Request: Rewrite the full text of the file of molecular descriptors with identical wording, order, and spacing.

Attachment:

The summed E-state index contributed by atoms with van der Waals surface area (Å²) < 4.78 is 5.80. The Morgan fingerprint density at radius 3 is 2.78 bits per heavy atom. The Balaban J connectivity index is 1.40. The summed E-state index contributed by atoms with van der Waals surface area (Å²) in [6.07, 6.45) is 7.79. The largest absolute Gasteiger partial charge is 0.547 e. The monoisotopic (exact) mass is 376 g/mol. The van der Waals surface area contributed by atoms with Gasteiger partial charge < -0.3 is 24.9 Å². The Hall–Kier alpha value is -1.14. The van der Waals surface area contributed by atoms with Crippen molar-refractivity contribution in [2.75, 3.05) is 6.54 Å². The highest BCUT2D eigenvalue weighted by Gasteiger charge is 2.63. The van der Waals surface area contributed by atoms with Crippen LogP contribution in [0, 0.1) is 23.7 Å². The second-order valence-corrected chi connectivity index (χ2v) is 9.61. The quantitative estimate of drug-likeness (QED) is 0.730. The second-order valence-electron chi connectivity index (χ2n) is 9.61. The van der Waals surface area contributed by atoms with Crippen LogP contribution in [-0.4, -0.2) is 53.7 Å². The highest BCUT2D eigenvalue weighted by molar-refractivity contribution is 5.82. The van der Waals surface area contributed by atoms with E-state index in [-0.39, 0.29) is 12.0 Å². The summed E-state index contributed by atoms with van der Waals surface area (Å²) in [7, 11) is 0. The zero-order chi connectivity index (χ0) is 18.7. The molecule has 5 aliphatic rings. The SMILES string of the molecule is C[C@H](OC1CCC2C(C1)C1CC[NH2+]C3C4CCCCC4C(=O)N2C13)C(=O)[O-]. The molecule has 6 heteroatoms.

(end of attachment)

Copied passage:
The summed E-state index contributed by atoms with van der Waals surface area (Å²) < 4.78 is 5.80. The Morgan fingerprint density at radius 3 is 2.78 bits per heavy atom. The Balaban J connectivity index is 1.40. The summed E-state index contributed by atoms with van der Waals surface area (Å²) in [6.07, 6.45) is 7.79. The largest absolute Gasteiger partial charge is 0.547 e. The monoisotopic (exact) mass is 376 g/mol. The van der Waals surface area contributed by atoms with Gasteiger partial charge < -0.3 is 24.9 Å². The Hall–Kier alpha value is -1.14. The van der Waals surface area contributed by atoms with Crippen molar-refractivity contribution in [2.75, 3.05) is 6.54 Å². The highest BCUT2D eigenvalue weighted by Gasteiger charge is 2.63. The van der Waals surface area contributed by atoms with Crippen LogP contribution in [0, 0.1) is 23.7 Å². The second-order valence-corrected chi connectivity index (χ2v) is 9.61. The quantitative estimate of drug-likeness (QED) is 0.730. The second-order valence-electron chi connectivity index (χ2n) is 9.61. The van der Waals surface area contributed by atoms with Crippen LogP contribution in [-0.4, -0.2) is 53.7 Å². The highest BCUT2D eigenvalue weighted by molar-refractivity contribution is 5.82. The van der Waals surface area contributed by atoms with E-state index in [-0.39, 0.29) is 12.0 Å². The summed E-state index contributed by atoms with van der Waals surface area (Å²) in [7, 11) is 0. The zero-order chi connectivity index (χ0) is 18.7. The molecule has 5 aliphatic rings. The SMILES string of the molecule is C[C@H](OC1CCC2C(C1)C1CC[NH2+]C3C4CCCCC4C(=O)N2C13)C(=O)[O-]. The molecule has 6 heteroatoms.